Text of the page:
PureCircle, a manufacturer of stevia sweeteners(sugar substitute) for the beverage and food industry, sued its competitor SweeGen Inc. for infringing upon its patent involving Rebaudioside M in a complaint filed at the US District Court, Central District of California in Santa Ana on September 17.
Rebaudioside M is a steviol glycoside found in stevia leaves that are more than 100 times sweeter than sugar but still consist of zero calories. PureCircle claimed that SweeGen Inc. has an exclusive license agreement with Conagen (issued on July 17, 2018) which involves a method of conversion of Rebaudioside D to Rebaudioside M using UDP-glucosyltransferase (an enzyme which starts the process of addition of glycosyl to small hydrophobic molecule), same as the method covered under the plaintiff’s patent.
SweeGen, along with its licensor, has 13 patents, including at least seven novel methods for producing plant-based Rebaudioside B, and 130 patent applications pending worldwide related to stevia sweeteners. The plaintiff’s Patent was issued on January 26, 2016, involves the conversion of Rebaudioside D to Rebaudioside M by an enzyme called UDP-glucosyltransferase and makes Rebaudioside B cost effective for use in reducing sugar applications like beverages, dairy products and food items.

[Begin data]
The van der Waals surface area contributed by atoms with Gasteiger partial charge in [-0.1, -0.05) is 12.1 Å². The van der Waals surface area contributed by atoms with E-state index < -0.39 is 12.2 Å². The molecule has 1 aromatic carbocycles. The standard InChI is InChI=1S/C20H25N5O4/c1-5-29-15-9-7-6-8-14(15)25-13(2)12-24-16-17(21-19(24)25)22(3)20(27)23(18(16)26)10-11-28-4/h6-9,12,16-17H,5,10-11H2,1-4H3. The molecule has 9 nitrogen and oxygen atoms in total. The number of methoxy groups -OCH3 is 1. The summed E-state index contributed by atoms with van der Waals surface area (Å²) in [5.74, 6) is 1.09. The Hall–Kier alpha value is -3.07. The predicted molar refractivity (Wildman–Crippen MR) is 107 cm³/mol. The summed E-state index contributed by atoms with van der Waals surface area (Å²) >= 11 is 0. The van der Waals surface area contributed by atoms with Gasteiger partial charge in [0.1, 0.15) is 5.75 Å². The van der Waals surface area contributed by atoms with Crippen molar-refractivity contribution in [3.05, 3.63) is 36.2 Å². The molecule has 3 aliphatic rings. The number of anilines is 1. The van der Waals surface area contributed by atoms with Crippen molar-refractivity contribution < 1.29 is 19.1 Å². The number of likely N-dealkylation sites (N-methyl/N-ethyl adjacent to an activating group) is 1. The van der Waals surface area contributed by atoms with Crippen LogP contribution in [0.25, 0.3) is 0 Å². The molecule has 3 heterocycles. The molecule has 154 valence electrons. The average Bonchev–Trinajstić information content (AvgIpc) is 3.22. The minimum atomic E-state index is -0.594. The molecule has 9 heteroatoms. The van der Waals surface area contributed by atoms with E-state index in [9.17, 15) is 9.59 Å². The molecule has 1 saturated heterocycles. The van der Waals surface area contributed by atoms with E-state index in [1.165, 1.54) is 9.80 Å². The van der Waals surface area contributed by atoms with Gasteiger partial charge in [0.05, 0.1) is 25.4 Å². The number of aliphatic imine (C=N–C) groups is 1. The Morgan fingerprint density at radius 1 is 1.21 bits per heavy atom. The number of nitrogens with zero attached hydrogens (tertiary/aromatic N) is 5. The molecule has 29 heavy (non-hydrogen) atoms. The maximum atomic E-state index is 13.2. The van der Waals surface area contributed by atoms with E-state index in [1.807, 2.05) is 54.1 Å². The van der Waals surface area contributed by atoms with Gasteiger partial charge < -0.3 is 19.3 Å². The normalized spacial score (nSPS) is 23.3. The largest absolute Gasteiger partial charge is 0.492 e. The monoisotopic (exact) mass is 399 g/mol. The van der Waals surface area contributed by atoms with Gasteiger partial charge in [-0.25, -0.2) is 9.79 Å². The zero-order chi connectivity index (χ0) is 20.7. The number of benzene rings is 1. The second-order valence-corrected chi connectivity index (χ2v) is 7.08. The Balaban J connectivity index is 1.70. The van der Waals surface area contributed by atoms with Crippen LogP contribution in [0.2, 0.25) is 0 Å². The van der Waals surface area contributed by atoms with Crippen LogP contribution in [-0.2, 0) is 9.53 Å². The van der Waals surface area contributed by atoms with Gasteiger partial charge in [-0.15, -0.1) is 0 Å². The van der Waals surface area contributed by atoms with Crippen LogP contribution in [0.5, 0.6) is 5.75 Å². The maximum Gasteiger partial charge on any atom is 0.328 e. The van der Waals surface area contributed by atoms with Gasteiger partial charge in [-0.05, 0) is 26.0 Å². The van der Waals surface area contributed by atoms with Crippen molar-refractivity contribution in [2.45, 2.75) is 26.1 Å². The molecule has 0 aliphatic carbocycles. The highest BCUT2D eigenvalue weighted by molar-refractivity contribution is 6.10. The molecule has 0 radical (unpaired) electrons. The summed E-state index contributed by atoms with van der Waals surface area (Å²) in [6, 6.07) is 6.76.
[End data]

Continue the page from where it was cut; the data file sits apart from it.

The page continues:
On February 21, 2017, SweetGen announced the commercialization of its Bestevia Rebaudioside M describing the process of its making as a ‘proprietary and patent-pending bioconversion’ and also an ‘enzymatic conversion’ which, according to the suit, uses the same method of conversion as that of the plaintiff’s.
PureCircle requests for damages in an amount to be decided at the jury trial. SweeGen has said that it will defend and protect its strong Intellectual Property position with deepest respect to innovative Intellectual Property for the benefits of customers globally.